Financial Boot Camp


Vision 7


Financial Boot Camp


S.L. Viehl

Copyright © 2002, S.L. Viehl, All Rights Reserved

Pursuing a professional career as a writer is a lot like being a contestant on  “Survivor” -- you have to constantly prove your talent in an unfriendly environment surrounded by hostile competitors.  Producing quality work in the face of repeated rejection from ever-narrowing markets is enough stress for anyone; once you finally start getting paid for all your hard labor, why worry about finances?   

Imagine walking into work one day and saying to your boss, “I quit.”  You can’t do that unless you can survive on your writing income.   

Managing your finances as a professional anything is part of life, but pro writing requires an additional amount of initiative and self-discipline.  Once you’ve joined the ranks, you’ve got to undergo some basic financial training.  Think of learning to handle your writing income like going through boot camp -- it won’t be easy or pleasant at first, but once you know the drills, it becomes almost automatic.      

Fall In and Listen Up!   

First, you must decide if you can afford to join the ranks. 

In order to make a living as a professional writer, your income must exceed your annual cost of living by at least ten percent.  Your cost of living is what you spend to have food, clothing, shelter, transportation, pay taxes, insurance, and anything else to support yourself and/or your dependents for one calendar year.  Your income is the money you earn from writing during the same period of time (if you have no other income outside of your own earnings, this is a nonnegotiable figure.)  Basically, what that mean is: if your cost of living equals $45,000.00 a year, you must make at least $49,500.00 from your writing income for that same year.  Before you quit your day job, make sure you have your figures straight.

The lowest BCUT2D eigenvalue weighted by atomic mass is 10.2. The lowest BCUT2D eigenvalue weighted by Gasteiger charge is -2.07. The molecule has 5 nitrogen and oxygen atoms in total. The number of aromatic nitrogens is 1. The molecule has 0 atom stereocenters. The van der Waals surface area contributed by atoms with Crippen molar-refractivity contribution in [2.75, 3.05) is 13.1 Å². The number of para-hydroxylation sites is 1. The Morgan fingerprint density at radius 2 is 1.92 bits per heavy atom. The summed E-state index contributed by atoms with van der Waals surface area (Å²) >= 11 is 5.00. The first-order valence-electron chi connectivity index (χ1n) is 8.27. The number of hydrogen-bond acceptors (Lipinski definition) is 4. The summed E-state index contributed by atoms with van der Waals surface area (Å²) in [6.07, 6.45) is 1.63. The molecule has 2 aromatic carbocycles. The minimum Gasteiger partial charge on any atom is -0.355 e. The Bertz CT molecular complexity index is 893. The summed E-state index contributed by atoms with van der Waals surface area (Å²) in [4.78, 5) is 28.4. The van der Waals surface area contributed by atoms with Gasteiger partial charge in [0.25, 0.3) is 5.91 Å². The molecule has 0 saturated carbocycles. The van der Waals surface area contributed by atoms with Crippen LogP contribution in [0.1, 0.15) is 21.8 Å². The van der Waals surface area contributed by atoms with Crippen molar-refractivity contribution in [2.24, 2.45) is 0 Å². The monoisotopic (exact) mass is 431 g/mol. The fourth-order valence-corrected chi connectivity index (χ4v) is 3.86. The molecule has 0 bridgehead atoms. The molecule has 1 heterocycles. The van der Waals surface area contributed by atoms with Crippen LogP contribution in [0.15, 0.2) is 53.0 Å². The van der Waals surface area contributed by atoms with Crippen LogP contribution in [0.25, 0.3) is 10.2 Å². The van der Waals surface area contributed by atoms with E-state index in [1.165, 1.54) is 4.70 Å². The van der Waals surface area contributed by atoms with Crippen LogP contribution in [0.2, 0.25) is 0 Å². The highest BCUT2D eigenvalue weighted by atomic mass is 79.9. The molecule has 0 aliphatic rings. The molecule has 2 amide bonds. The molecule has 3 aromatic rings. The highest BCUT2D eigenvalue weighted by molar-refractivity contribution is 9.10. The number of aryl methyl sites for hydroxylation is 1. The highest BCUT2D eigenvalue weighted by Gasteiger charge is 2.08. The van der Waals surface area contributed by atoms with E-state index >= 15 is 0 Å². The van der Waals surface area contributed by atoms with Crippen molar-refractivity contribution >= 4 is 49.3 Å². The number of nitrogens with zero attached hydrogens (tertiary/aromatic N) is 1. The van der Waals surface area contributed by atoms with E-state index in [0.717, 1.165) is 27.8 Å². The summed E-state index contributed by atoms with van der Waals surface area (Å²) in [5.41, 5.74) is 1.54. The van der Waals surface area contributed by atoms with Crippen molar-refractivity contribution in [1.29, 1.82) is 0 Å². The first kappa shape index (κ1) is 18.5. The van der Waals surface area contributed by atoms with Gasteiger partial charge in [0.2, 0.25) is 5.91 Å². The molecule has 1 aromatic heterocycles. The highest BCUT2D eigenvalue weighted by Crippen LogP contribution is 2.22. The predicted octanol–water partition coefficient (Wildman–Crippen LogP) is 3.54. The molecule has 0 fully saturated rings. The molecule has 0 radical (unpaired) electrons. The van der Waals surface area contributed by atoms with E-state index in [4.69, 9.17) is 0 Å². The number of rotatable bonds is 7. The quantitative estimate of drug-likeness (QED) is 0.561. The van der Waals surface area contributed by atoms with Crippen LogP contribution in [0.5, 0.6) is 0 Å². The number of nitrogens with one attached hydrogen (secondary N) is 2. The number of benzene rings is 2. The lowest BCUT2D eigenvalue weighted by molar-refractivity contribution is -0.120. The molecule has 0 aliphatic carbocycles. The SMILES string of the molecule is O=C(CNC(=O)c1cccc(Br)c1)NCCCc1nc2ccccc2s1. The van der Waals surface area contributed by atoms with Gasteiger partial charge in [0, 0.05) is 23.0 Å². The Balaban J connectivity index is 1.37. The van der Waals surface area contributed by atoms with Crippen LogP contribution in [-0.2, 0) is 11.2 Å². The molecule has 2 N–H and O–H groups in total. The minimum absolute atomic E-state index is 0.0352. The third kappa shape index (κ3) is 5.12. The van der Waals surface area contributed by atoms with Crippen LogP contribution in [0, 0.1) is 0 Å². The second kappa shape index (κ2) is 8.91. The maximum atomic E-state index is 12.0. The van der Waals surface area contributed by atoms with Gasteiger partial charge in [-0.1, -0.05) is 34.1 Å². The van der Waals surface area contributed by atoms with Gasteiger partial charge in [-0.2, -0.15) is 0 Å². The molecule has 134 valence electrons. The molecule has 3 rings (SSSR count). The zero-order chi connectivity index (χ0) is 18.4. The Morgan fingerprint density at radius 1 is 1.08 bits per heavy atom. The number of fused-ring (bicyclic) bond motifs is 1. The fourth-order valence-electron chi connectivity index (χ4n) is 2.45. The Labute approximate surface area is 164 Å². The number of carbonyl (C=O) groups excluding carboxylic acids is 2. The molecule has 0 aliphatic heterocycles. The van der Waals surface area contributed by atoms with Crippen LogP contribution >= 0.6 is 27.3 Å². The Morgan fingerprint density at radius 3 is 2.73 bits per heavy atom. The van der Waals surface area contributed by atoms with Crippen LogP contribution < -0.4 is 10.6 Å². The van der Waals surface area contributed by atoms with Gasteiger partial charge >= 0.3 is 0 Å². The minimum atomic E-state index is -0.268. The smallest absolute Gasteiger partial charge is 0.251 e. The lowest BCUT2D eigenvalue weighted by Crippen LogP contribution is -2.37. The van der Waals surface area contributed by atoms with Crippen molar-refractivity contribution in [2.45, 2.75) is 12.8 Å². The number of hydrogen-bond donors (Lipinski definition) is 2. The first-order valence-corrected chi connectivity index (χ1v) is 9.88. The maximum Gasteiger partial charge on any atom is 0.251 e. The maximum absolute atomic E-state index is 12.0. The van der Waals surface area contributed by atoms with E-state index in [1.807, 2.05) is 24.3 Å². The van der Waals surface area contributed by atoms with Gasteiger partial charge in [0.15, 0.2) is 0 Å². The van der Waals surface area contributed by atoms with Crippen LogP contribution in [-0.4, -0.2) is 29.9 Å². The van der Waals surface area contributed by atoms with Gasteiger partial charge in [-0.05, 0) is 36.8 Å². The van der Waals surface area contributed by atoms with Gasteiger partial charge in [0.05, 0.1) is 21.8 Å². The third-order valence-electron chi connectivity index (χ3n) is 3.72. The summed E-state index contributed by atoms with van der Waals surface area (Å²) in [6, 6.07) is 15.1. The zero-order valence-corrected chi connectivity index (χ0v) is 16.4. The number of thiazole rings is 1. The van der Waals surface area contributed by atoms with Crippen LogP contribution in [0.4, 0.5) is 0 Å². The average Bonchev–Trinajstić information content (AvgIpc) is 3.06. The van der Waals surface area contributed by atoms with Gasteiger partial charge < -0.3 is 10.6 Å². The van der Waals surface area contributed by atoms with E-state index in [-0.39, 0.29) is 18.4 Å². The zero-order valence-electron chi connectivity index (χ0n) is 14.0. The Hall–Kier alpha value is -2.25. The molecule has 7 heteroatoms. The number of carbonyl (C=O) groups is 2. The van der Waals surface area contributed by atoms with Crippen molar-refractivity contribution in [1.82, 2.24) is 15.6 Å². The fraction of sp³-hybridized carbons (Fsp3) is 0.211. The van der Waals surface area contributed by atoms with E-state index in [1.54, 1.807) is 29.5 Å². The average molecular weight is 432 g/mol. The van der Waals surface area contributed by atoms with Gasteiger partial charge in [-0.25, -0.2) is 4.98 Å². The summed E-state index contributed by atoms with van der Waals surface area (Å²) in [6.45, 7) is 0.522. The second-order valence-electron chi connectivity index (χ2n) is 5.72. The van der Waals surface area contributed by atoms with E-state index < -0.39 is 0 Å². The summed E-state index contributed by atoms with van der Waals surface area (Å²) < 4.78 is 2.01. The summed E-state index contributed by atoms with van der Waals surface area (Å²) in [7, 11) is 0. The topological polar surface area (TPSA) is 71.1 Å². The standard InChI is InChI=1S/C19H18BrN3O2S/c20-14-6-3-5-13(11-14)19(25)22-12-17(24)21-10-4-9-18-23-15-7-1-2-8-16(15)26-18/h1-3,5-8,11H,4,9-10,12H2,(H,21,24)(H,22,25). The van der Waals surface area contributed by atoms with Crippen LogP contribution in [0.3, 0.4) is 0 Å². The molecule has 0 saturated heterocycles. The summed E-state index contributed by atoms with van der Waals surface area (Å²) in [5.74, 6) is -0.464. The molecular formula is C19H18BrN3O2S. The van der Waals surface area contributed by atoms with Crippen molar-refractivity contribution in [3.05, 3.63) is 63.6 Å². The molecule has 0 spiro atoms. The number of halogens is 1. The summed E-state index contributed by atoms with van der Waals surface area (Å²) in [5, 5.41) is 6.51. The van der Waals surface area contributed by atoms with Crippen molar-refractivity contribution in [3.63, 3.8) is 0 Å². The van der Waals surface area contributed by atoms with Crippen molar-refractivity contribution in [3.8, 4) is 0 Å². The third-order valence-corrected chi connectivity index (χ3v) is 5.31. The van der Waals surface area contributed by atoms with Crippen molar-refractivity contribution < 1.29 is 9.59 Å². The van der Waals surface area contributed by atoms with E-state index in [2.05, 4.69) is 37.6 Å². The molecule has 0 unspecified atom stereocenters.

How do you calculate your income as a writer?  The only way you can calculate guaranteed income is by obtaining contracts from reputable publishers for advances and royalties, and calculating your payment schedule under contract.  If it is not in writing, it is not guaranteed income, and you can’t have a viable financial plan based on “I hope I sell something this year.”      

However, if you have consistently sold your work over a period of time, and have regular annual income from it, you may be able to estimate your writing income by averaging -- i.e. add up your income for the last five years and divide by five, and the total will be your average annual income.  When you do this, just remember this is an estimate, not guaranteed income.  It’s a little like gambling on yourself, and you should always have a back-up income resource in the event you have a bad year as a writer. 

Drop and Give Me Twenty! 

Once you’ve established annual income as a professional writer, you move up in the ranks to join the self-employed.  This means you become your own boss.  If you’ve never been self-employed before, you’ll be taking on some new responsibilities, like paying your own income taxes, maintaining complete records of your expenses, and possibly handling the hiring of employees -- like a research assistant or secretary.